When I think of parents respecting and accepting their adult children’s decisions, I immediately think of Schitt’s Creek. In the show, David Rose, the main character, is pansexual and is in a long term relationship with a man by the fourth season. His friends and his entire family, his parents and sister specifically, are very supportive of him in spite of his sexuality no matter how much they make fun of him. There was one particular scene that really got to me as a parent. It was when David’s mother, Moira Rose, started crying when she sees how happy her son was when his boyfriend, Patrick, serenaded him with a song and dedicated it to him.

As a parent, all you want is to see your child happy. That’s all I want for my son myself, both now and in the future – always and for the rest of my life. When I see my son smile now, I feel like my heart melts because that’s how I know my baby’s happy. With that being said, I promise I’ll love my son and respect and accept his decisions as an adult, especially when it comes to who he chooses to be his life partner in the future. Let’s face the truth here – you can’t choose who you fall in love with You just do. I promise myself that no matter who my son chooses to love, I will accept and respect his decision, whether I agree with it or not. If, for example, he chooses someone who has a disability, I’ll explain to him that it’ll be hard and tell him exactly why, but that’ll be the end of it.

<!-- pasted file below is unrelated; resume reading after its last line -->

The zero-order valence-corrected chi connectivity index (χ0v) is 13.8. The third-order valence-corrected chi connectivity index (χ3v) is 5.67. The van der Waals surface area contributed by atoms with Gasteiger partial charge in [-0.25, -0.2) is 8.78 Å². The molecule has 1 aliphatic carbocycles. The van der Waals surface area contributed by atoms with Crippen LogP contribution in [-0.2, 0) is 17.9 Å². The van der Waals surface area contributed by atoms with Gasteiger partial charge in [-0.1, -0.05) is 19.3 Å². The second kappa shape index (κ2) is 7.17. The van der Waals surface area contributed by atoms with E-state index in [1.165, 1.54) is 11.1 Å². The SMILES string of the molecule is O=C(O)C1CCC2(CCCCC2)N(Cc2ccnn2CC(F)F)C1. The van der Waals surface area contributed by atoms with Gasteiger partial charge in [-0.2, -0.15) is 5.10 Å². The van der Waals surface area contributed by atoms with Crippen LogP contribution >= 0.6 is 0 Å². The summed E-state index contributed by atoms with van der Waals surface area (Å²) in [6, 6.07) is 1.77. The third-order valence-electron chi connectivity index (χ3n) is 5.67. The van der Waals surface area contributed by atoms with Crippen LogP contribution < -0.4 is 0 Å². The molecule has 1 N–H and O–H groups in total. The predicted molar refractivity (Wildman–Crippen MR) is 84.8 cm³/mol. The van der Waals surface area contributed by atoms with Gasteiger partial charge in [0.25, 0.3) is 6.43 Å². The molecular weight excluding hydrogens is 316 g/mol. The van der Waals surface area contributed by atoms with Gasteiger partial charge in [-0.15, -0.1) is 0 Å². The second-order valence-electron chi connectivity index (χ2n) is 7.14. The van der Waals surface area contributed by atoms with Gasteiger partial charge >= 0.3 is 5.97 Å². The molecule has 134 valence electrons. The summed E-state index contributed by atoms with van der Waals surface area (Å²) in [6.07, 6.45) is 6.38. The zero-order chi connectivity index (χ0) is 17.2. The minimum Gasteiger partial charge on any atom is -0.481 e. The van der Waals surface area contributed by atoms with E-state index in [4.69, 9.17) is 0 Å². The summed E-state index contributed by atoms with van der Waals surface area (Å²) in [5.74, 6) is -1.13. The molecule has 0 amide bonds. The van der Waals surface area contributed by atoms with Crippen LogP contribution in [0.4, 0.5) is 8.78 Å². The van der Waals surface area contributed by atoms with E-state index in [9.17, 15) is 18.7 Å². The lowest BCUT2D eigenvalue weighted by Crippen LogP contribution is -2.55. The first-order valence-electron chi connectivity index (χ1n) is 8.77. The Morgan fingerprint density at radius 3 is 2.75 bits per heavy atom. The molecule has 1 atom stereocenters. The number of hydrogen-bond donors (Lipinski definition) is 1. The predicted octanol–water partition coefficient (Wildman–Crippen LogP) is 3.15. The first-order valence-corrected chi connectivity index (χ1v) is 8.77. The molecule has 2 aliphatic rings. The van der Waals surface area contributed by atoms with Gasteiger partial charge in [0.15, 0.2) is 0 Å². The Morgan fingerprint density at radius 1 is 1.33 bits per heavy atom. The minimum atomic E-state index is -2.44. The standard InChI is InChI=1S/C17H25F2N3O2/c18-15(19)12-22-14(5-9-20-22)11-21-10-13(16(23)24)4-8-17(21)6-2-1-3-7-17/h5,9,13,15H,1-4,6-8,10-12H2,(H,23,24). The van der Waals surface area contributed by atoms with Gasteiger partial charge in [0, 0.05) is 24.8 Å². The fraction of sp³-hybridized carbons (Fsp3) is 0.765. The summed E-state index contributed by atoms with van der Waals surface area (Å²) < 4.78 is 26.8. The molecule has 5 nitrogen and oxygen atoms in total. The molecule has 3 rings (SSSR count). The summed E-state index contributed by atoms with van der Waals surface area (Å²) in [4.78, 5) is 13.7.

I’ve had conversations with my husband about it too. I made it very clear that no matter what, we’ll both accept and respect our son no matter. It doesn’t matter if he’s gay, if he falls in love with someone who’s not of the same ethnicity as us, if he’s with someone who has disability, etc. We accept him and we make sure we show him he’s loved by us no matter what.